Conservative MP, Nigel Mills, has made headlines recently after being caught playing Candy Crush during a lengthy Work and Pensions Committee meeting on pensions. While not sounding like the most riveting of meetings, reports suggested the MP played the game over the course of two and a half hours. Despite the long play time, Mr Mills attempted to downplay the reports and told the newspaper concerned that, although he “probably had a game or two”, this did not prevent him being “fully engaged” in the meeting.
Whilst David Cameron defended Mr Mills by describing him as a “very hard-working” MP, I doubt many employers would share Mr Mills’ view that he was nevertheless “fully engaged”. In fact, Mr Mills has since apologised unreservedly and admitted that he realises his conduct “fell short of what is expected of a member of parliament”.
The issue is an interesting one in today’s age of instant electronic communication. Many businesses recognise the benefits of working whilst away from your desk; whether it be checking emails by phone on the train or making notes in meetings. Indeed, the vast share of Blackberry’s business and success came from being the first provider to successfully market and provide a desktop email experience on a mobile phone for business users.
To this end, many businesses now allow tablets and laptops into meetings. Whilst undoubtedly useful, these devices naturally invite temptation during long meetings when compared to the old-fashioned pen and paper, particularly when Angry Birds is just a finger touch away.
The issue for employers is ensuring that productivity isn’t adversely affected by excessive use of tablets and phones to the detriment of an individual employee’s workload. The other obvious concern is ensuring that the professional reputation of the employer is not harmed by third parties noticing the use of non-work related apps on electronic devices during working hours.
The rules setting out what an employee can and can’t do are typically found in their Contract of Employment and Employee Handbook. These policies tend to include conduct rules relating to use of email, internet and the telephone but don’t always focus on appropriate use of newer forms of technology, such as tablets.
The main issue of regulating the use of tablets and laptops in meetings is having sight of the screen. Naturally, no-one is likely to pass their time distracting themselves with a good game of Flappy Bird if half the personnel at the meeting can see the screen.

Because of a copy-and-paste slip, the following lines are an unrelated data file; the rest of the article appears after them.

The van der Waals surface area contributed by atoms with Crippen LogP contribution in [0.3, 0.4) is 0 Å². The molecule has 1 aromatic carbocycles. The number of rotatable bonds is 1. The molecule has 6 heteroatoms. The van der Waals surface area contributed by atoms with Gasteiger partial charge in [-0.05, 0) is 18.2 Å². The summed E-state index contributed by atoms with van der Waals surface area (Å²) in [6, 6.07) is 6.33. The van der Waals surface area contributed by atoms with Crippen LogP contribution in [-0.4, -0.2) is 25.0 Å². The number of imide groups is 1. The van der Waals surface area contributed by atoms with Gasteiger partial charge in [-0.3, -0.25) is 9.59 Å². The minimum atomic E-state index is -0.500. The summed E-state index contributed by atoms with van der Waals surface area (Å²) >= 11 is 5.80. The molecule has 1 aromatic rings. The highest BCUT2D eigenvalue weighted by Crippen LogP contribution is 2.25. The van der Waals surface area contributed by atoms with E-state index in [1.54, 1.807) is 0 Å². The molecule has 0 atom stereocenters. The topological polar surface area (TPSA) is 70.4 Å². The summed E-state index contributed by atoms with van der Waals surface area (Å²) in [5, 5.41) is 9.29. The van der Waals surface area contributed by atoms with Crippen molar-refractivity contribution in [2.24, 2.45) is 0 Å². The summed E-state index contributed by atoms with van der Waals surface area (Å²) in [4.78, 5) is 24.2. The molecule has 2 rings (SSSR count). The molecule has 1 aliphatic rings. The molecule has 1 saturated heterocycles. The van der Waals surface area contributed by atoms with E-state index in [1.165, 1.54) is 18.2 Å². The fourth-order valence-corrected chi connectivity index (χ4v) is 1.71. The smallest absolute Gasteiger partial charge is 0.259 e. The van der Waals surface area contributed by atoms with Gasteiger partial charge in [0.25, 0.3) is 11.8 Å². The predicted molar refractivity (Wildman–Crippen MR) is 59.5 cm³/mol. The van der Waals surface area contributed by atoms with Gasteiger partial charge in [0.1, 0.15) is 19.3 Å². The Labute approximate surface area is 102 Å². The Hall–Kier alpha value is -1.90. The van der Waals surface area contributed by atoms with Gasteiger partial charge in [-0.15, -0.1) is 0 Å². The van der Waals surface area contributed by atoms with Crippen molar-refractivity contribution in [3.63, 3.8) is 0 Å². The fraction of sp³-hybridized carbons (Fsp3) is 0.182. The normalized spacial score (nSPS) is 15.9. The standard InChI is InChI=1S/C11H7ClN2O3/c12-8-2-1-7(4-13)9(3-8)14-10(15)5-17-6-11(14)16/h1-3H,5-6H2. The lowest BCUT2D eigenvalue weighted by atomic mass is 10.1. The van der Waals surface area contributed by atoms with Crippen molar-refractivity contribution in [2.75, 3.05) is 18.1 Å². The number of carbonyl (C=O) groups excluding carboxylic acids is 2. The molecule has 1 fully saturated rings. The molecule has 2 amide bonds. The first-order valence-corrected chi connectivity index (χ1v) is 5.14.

Nigel Mills made the rookie error of playing Candy Crush whilst sitting in front of an observer. As an aside, I have many such experiences of viewing individuals playing games on electronic devices instead of making notes. However, this occurred in University lecture theatres with tired students playing Football Manager or Solitaire, which is in marked contrast to a workplace meeting or parliamentary committee…
So, what can an employer do to combat loss of working time through technology-based distractions? An employer can handle any dispute on this issue much more clearly if there is an in-depth electronic use policy and effective office training covering ALL forms of modern technology. Many employers will feel that their electronic use policy is lacking and needs additional provisions to cover the newer forms of technology. Expert HR or employment law advice would, naturally, be a great help in formulating such a policy.
Without wanting to commit to a Tomorrow’s World-esque prediction, the next emerging technology likely to impact the workplace is Google Glass. This is a pair of glasses with the ability to record video and receive and send information and emails.
Naturally, I’ll wait for my prediction to come true before blogging on that topic, but it would be no surprise to find myself reading about an employee or MP being caught out playing games on Google Glass during a meeting in a few years…